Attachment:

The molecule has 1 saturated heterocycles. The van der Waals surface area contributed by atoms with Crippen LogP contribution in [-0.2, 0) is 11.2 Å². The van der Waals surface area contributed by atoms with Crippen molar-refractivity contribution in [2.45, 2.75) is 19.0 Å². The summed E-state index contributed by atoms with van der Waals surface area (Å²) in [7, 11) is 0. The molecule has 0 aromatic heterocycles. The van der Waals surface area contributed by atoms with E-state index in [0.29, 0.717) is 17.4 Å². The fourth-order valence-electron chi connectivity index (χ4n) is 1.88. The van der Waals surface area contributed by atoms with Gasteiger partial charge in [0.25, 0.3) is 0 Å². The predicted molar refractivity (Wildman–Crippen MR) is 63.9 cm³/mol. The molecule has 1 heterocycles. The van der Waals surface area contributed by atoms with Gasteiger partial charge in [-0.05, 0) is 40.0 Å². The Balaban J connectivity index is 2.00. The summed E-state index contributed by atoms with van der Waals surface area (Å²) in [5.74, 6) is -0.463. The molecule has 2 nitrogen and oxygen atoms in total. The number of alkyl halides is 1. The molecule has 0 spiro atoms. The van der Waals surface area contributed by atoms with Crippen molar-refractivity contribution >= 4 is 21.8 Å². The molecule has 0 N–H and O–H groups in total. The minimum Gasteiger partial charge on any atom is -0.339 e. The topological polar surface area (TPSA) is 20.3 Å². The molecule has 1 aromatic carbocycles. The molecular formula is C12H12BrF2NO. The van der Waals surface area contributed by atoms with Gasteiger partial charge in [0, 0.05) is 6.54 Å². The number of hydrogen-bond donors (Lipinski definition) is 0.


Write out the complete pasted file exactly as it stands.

The molecule has 1 saturated heterocycles. The van der Waals surface area contributed by atoms with Crippen LogP contribution in [-0.2, 0) is 11.2 Å². The van der Waals surface area contributed by atoms with Crippen molar-refractivity contribution in [2.45, 2.75) is 19.0 Å². The summed E-state index contributed by atoms with van der Waals surface area (Å²) in [7, 11) is 0. The molecule has 0 aromatic heterocycles. The van der Waals surface area contributed by atoms with E-state index in [0.29, 0.717) is 17.4 Å². The fourth-order valence-electron chi connectivity index (χ4n) is 1.88. The van der Waals surface area contributed by atoms with Gasteiger partial charge in [0.25, 0.3) is 0 Å². The predicted molar refractivity (Wildman–Crippen MR) is 63.9 cm³/mol. The molecule has 1 heterocycles. The van der Waals surface area contributed by atoms with Gasteiger partial charge in [-0.05, 0) is 40.0 Å². The Balaban J connectivity index is 2.00. The summed E-state index contributed by atoms with van der Waals surface area (Å²) in [5.74, 6) is -0.463. The molecule has 2 nitrogen and oxygen atoms in total. The number of alkyl halides is 1. The molecule has 0 spiro atoms. The van der Waals surface area contributed by atoms with Crippen molar-refractivity contribution >= 4 is 21.8 Å². The molecule has 0 N–H and O–H groups in total. The minimum Gasteiger partial charge on any atom is -0.339 e. The topological polar surface area (TPSA) is 20.3 Å². The molecule has 1 aromatic carbocycles. The molecular formula is C12H12BrF2NO. The van der Waals surface area contributed by atoms with Gasteiger partial charge in [0, 0.05) is 6.54 Å². The number of hydrogen-bond donors (Lipinski definition) is 0.